We’re entering what would normally be the end-of-the-year Oscar season (though films that come out until Feb. 28., 2021, are going to be eligible for consideration, so January and February might not be as barren as usual), so a biopic about filmmaking that has an infatuation with old Hollywood like David Fincher’s “Mank” makes sense.
“Mank”, whose screenplay was written by Fincher’s late father, Jack, focuses on Herman J. Mankiewicz (Gary Oldman), who wrote the script for “Citizen Kane.” Mankiewicz, or Mank, is a former Hollywood insider who used to work for the likes of Paramount and MGM, who was once close to MGM co-founder Louis B. Mayer (Arliss Howard), newspaper tycoon William Randolph Hearst (Charles Dance), and Heart’s mistress and actress Marion Davies (Amanda Seyfried). Mank teams up with young upstart director Orson Welles (Tom Burke) and RKO Pictures to produce the movie, which his friends and families advise him against making in the interest of self-preservation, given that Kane is a thinly-veiled film about Hearst and Davies that is very critical of them.
Oldman is both comedic and elegant as Mank, who is a heavy drinker and gambler who has a fantastic command of the English language, is well read, and just says the most profound things about the social climate and major figures of his time effortlessly. He’s also treated as somewhat of a court jester for his powerful friends in Mayer and Hearst, and he has a legitimately good friendship with Davies, who probably has the second best performance in the film, though it’s really only profound if you’re familiar with the “Citizen Kane” character that’s based off her.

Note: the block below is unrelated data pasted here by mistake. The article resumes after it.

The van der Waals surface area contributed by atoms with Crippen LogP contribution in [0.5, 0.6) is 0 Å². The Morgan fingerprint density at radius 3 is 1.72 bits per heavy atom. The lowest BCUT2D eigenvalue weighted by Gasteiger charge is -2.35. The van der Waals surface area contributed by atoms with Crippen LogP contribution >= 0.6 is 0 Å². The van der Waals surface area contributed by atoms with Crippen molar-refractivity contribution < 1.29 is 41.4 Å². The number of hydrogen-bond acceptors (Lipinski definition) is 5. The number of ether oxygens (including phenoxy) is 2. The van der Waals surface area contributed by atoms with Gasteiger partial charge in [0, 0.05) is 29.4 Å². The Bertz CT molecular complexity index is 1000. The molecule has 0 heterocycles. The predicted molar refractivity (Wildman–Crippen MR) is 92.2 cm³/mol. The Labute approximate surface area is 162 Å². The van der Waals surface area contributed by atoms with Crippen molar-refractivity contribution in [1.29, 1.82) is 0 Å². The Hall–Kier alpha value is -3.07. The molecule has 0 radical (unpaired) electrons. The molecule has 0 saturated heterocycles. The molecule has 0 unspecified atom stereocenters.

The same sentiment can be applied to the whole of the film; If you haven’t seen “Citizen Kane,” you’ll find it’s an endearing character-study of one of Hollywood’s tragic geniuses, that is as infatuated with itself as it is with the movie industry of the time, but you won’t get much more from it than that. If you have seen “Citizen Kane”, it recontextualizes that film, and attempts to add profound meaning to what Mank was trying to accomplish with it, wholly ignoring its troubled production, and downplaying Welles’ involvement with the film, focusing directly on Mank, who the film accredits to creating Kane’s blueprint. While I think “Mank” has enough going for it to work as its own standalone thing, you’re certainly not getting the whole experience if you haven’t seen “Citizen Kane.”
Like Kane, “Mank” meanders, slowly telling us Mank’s backstory during the Great Depression-era Hollywood, in which he developed relationships with Mayer, Hearst and Davies, of which only Davies is redeemable, if not a little naïve. We also see Mank’s relationship with his brother, Joe (Tom Pelphrey), who has a lot of the same wits as Mank, albeit Joe prefers to play it safer than his brother. The film is presented in black and white, and its transitions and editing mimic Kane stylistically, though it never truly feels like a film from the period; it feels more like a modern film trying on an old coat.
Overall, “Mank” is a decent supplemental piece to “Citizen Kane” that flirts with the prospects of telling a classic tale in its own right, but it falls a little short. Oldman, Howard, Dance and Seyfried all have remarkable performances, but I’m not sure if they’re Oscar-worthy.
Still, if you’re familiar with “Citizen Kane” or old Hollywood, you’ll get some enjoyment out of this. It’s nowhere near as good as last year’s “Once Upon a Time… In Hollywood”, that explored old Hollywood much better, but it’s still two hours well spent.
“Mank” gets an 8/10